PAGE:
U.S. Senator Bob Menendez (D-NJ) was indicted on multiple charges Wednesday related to accusations of corruption and misuse of power.
The allegations stem from a close relationship between Menendez and one of his longtime friends and political supporters, Dr. Salomon Melgen, who was also charged.
According to the Associated Press:
A defiant New Jersey Sen. Bob Menendez declared that he's "not going anywhere" after he was charged with accepting nearly $1 million in gifts and campaign contributions from a longtime friend in exchange for a stream of political favors.
Menendez is expected to appear in federal court in Newark Thursday in response to charges that he used the power of his Senate seat to benefit Dr. Salomon Melgen, a wealthy Florida eye doctor who prosecutors say provided the senator with luxury vacations, airline travel, golf trips and tens of thousands of dollars in contributions to a legal defense fund.
The indictment, which marks the latest development in a federal investigation that came into public view when federal authorities raided Melgen's medical offices in 2013, will almost certainly lead to a drawn-out legal fight between Menendez and a team of Justice Department prosecutors who have spent years investigating his ties to Melgen.
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As The Atlantic explains in its in-depth review of the case:
[Menendez and Melgen] have been friends for years, and their relationship has been under media scrutiny for some time. The federal investigation has also been underway for some time, and the charges have seemed imminent for weeks. On Wednesday, prosecutors charged Menendez and Melgen with one count of conspiracy, one count of violating the travel act, eight counts of bribery, and three counts of honest services fraud. Menendez was also hit with an extra count of making false statements.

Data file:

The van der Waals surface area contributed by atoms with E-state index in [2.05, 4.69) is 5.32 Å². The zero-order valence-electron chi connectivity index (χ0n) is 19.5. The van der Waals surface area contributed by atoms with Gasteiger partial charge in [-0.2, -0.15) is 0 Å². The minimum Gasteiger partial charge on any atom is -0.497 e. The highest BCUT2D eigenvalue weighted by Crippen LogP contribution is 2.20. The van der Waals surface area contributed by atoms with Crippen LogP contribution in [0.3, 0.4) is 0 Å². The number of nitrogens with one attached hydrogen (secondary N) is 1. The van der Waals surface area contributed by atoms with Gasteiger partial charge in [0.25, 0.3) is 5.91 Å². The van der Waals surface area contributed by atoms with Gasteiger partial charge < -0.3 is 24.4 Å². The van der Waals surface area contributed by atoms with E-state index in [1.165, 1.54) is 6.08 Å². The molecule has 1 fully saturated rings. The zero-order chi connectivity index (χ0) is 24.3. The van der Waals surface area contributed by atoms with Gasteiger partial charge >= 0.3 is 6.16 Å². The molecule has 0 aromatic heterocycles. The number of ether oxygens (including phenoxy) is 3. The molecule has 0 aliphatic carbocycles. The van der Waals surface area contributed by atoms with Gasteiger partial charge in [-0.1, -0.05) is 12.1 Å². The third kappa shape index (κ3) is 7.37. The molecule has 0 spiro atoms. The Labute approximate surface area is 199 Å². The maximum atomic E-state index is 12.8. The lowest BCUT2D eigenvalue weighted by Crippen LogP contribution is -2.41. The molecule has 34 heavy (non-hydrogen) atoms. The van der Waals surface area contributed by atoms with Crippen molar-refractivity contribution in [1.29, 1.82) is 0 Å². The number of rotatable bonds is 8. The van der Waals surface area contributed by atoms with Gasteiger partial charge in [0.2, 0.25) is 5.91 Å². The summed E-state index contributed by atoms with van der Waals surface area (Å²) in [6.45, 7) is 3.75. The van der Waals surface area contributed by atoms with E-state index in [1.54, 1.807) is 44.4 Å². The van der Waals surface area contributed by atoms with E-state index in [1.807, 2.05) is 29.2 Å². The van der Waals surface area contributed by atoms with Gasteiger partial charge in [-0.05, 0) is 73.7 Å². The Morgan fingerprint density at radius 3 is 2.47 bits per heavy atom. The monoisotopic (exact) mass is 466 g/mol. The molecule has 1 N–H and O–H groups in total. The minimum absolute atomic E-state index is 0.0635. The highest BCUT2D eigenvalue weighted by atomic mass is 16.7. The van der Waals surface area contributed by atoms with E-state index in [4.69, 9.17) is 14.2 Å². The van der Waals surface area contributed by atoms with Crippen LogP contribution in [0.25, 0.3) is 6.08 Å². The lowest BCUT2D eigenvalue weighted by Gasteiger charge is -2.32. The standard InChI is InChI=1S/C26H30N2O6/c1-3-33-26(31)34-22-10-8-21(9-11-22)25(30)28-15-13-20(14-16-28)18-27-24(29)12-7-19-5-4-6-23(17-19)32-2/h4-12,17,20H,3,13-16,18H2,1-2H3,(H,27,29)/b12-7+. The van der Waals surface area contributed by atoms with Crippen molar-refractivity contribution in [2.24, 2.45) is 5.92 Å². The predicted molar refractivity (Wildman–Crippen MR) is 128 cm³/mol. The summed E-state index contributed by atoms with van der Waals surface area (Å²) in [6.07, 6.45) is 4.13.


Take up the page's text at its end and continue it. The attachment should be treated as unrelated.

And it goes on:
Writing for Common Dreams earlier this week, CodePink's Medea Benjamin pointed out that though the criminal charges and prosecution of Sen. Menendez, who co-chairs the powerful Senate Foreign Relations Committee, would be "unfortunate for his family, his career, and his reputation"—the downfall of the influential, yet hawkish lawmaker could actually be a boon to various peace and reconciliation efforts he has long opposed. According to Benjamin:
While Menendez is progressive on issues such as immigration reform and gay rights, he is a hawk on two key foreign policy issues: Iran and Cuba. As ranking member of the Foreign Relations Committee, his conservative influence is throwing a wrench in the Administration’s negotiations with both nations. Bucking the positions of President Obama and most of his Democratic colleagues in Congress, Menendez has become “politically valuable” to the Republican party. In fact, more Republicans are outwardly criticizing the Justice Department for its investigation of Menendez than his own Democratic colleagues.
However the criminal proceedings develop, critics of Menendez like Benjamin won't likely lose any sleep over his being called to account for his alleged misdeeds.
Facing scrutiny and possible accountability "on ethics violation would be fitting for the senator," wrote Benjamin. "Menendez not only plays loose with favors for Dr. Melgen; he plays loose with issues of war and peace," she concluded. "The people of New Jersey, and the rest of the country, deserve better."